As to the manner in which the new HBO show Ballers portrays pro football players, the episode that premiered Sunday night, July 5, likely caused the most consternation for the NFL. In a cameo appearance, Jaguars defensive lineman Jared Odrick was engaged in illegal gambling. Likewise, a fictional NFL player was snorting cocaine. Both activities are viewed as cardinal sins by the powers-that-be at 345 Park Avenue.
But the league and the Dolphins, the team whose name and logos are featured most prominently in the show, continue to have nothing to say about the series.
The league has not yet responded to a request for comment submitted on Monday. On Tuesday, the Dolphins reiterated to PFT via text message that the team has no comment. Both the NFL and the Dolphins repeatedly have declined to say anything about the show.
Twelve years ago, the NFL said plenty about ESPN’s Playmakers, a show based on a fictional professional team. Eventually, the league pressured ESPN to cancel it.
That makes the current situation even more odd. Although HBO doesn’t televise games, the NFL and HBO are business partners for the Hard Knocks series. Thus, regardless of legalities, it’s strange that the NFL would simply shrug at the series.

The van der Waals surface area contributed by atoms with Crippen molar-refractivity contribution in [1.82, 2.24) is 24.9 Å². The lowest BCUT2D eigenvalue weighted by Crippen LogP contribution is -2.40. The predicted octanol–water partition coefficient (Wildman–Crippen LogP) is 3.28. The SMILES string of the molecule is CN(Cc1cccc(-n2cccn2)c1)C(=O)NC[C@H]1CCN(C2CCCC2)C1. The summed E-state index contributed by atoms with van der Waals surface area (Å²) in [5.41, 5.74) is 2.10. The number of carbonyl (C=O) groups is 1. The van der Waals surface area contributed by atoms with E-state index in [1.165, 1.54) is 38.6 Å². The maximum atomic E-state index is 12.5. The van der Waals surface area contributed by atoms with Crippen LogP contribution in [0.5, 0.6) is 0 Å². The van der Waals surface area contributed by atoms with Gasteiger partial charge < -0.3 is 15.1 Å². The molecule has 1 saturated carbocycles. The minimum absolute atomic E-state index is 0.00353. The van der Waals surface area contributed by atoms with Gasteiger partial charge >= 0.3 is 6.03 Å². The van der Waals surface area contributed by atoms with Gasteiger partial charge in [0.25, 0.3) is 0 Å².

Since there’s always a strategy when it comes to the NFL and its business interests, here’s an idea: Perhaps the NFL has decided not to give the show any legitimacy, in the hopes that it will go unnoticed and largely unwatched and, ultimately, unrenewed.
Unlike other HBO shows, Ballers hasn’t registered much of a blip in the national consciousness. Only 2.162 million watched the premiere, and the audience fell to 1.846 million for the second episode. Having the NFL get publicly riled up about the show could give the series the kind of boost it desperately needs.
I’m not a TV critic, and I don’t currently watch many shows. Still, I know enough to recognize when a show resonates with the audience. This one hasn’t.
It doesn’t resonate because, frankly, it’s not very good. Maybe it will improve dramatically after the four initial episodes I watched last month, but there was nothing about those four episodes that made me the even mildly interested in seeing anything more from the characters or the plot. Apparently, nothing about the first three that have aired on HBO have generated much of an audience.
Maybe that’s the league’s plan on this one. Ignore the show, hope it goes away, and save the public rancor for a future series that both infringes on the league’s trademarks and copyrights — and that actually generates ratings, buzz, and quite possibly a second season.